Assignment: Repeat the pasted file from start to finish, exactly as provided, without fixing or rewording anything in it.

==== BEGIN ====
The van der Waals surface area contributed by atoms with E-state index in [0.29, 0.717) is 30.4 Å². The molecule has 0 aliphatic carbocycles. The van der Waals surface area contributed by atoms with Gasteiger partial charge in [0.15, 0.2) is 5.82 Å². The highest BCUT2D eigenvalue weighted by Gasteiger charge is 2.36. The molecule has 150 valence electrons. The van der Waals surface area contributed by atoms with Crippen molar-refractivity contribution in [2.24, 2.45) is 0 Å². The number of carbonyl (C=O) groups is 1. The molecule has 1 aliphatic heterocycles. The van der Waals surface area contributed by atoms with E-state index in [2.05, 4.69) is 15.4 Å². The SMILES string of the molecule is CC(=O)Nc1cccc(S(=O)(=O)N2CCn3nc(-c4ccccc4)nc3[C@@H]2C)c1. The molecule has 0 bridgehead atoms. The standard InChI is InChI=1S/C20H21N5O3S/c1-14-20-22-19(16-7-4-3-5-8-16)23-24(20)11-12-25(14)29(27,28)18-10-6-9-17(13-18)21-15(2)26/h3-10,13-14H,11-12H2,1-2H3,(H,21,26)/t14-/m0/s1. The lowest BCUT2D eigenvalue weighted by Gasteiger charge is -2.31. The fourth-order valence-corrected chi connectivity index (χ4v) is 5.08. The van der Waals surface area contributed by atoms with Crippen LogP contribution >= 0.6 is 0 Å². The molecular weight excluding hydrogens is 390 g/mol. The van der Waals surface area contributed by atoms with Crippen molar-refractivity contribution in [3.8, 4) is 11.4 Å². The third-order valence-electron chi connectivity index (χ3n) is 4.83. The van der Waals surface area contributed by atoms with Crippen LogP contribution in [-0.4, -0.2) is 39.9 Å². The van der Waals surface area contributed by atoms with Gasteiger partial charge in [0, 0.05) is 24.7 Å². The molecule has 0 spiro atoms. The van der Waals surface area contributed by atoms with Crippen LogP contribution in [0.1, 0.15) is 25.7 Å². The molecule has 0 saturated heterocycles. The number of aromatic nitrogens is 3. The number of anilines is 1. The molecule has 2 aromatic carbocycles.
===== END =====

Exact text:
The van der Waals surface area contributed by atoms with E-state index in [0.29, 0.717) is 30.4 Å². The molecule has 0 aliphatic carbocycles. The van der Waals surface area contributed by atoms with Gasteiger partial charge in [0.15, 0.2) is 5.82 Å². The highest BCUT2D eigenvalue weighted by Gasteiger charge is 2.36. The molecule has 150 valence electrons. The van der Waals surface area contributed by atoms with Crippen molar-refractivity contribution in [2.24, 2.45) is 0 Å². The number of carbonyl (C=O) groups is 1. The molecule has 1 aliphatic heterocycles. The van der Waals surface area contributed by atoms with E-state index in [2.05, 4.69) is 15.4 Å². The SMILES string of the molecule is CC(=O)Nc1cccc(S(=O)(=O)N2CCn3nc(-c4ccccc4)nc3[C@@H]2C)c1. The molecule has 0 bridgehead atoms. The standard InChI is InChI=1S/C20H21N5O3S/c1-14-20-22-19(16-7-4-3-5-8-16)23-24(20)11-12-25(14)29(27,28)18-10-6-9-17(13-18)21-15(2)26/h3-10,13-14H,11-12H2,1-2H3,(H,21,26)/t14-/m0/s1. The lowest BCUT2D eigenvalue weighted by Gasteiger charge is -2.31. The fourth-order valence-corrected chi connectivity index (χ4v) is 5.08. The van der Waals surface area contributed by atoms with Crippen LogP contribution >= 0.6 is 0 Å². The molecular weight excluding hydrogens is 390 g/mol. The van der Waals surface area contributed by atoms with Crippen molar-refractivity contribution in [3.8, 4) is 11.4 Å². The third-order valence-electron chi connectivity index (χ3n) is 4.83. The van der Waals surface area contributed by atoms with Crippen LogP contribution in [-0.4, -0.2) is 39.9 Å². The van der Waals surface area contributed by atoms with Gasteiger partial charge in [0, 0.05) is 24.7 Å². The molecule has 0 spiro atoms. The van der Waals surface area contributed by atoms with Crippen LogP contribution in [0.1, 0.15) is 25.7 Å². The molecule has 0 saturated heterocycles. The number of aromatic nitrogens is 3. The number of anilines is 1. The molecule has 2 aromatic carbocycles.